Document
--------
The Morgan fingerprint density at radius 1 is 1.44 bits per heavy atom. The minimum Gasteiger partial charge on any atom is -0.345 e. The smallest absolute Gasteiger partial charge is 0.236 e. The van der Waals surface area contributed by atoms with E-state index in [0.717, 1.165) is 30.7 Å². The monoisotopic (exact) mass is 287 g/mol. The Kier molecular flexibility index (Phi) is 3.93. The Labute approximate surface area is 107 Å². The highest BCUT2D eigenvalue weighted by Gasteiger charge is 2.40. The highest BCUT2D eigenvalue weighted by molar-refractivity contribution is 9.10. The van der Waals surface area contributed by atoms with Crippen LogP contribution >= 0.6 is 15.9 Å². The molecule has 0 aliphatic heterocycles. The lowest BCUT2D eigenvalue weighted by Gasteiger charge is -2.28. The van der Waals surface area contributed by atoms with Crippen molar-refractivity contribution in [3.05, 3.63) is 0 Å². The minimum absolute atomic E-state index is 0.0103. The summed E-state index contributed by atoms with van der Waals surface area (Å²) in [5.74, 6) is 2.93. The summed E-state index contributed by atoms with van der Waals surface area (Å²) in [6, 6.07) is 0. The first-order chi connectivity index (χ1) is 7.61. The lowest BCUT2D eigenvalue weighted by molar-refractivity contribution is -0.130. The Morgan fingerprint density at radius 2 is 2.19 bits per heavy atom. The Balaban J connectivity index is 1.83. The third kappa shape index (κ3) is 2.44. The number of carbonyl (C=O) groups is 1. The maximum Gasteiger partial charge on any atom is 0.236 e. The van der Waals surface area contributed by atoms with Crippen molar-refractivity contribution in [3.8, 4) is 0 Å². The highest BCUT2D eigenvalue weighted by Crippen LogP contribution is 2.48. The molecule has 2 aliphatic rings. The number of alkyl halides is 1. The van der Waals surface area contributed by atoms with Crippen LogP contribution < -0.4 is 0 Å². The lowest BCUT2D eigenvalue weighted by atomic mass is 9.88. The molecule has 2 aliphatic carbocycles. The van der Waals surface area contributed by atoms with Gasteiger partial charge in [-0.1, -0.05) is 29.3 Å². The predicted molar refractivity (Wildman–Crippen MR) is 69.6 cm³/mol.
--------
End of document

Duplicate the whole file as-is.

The Morgan fingerprint density at radius 1 is 1.44 bits per heavy atom. The minimum Gasteiger partial charge on any atom is -0.345 e. The smallest absolute Gasteiger partial charge is 0.236 e. The van der Waals surface area contributed by atoms with E-state index in [0.717, 1.165) is 30.7 Å². The monoisotopic (exact) mass is 287 g/mol. The Kier molecular flexibility index (Phi) is 3.93. The Labute approximate surface area is 107 Å². The highest BCUT2D eigenvalue weighted by Gasteiger charge is 2.40. The highest BCUT2D eigenvalue weighted by molar-refractivity contribution is 9.10. The van der Waals surface area contributed by atoms with Crippen LogP contribution >= 0.6 is 15.9 Å². The molecule has 0 aliphatic heterocycles. The lowest BCUT2D eigenvalue weighted by Gasteiger charge is -2.28. The van der Waals surface area contributed by atoms with Crippen molar-refractivity contribution in [3.05, 3.63) is 0 Å². The minimum absolute atomic E-state index is 0.0103. The summed E-state index contributed by atoms with van der Waals surface area (Å²) in [5.74, 6) is 2.93. The summed E-state index contributed by atoms with van der Waals surface area (Å²) in [6, 6.07) is 0. The first-order chi connectivity index (χ1) is 7.61. The lowest BCUT2D eigenvalue weighted by molar-refractivity contribution is -0.130. The Morgan fingerprint density at radius 2 is 2.19 bits per heavy atom. The Balaban J connectivity index is 1.83. The third kappa shape index (κ3) is 2.44. The number of carbonyl (C=O) groups is 1. The maximum Gasteiger partial charge on any atom is 0.236 e. The van der Waals surface area contributed by atoms with Crippen molar-refractivity contribution in [3.8, 4) is 0 Å². The highest BCUT2D eigenvalue weighted by Crippen LogP contribution is 2.48. The molecule has 2 aliphatic rings. The number of alkyl halides is 1. The van der Waals surface area contributed by atoms with Crippen LogP contribution < -0.4 is 0 Å². The lowest BCUT2D eigenvalue weighted by atomic mass is 9.88. The molecule has 2 aliphatic carbocycles. The van der Waals surface area contributed by atoms with Gasteiger partial charge in [-0.1, -0.05) is 29.3 Å². The predicted molar refractivity (Wildman–Crippen MR) is 69.6 cm³/mol.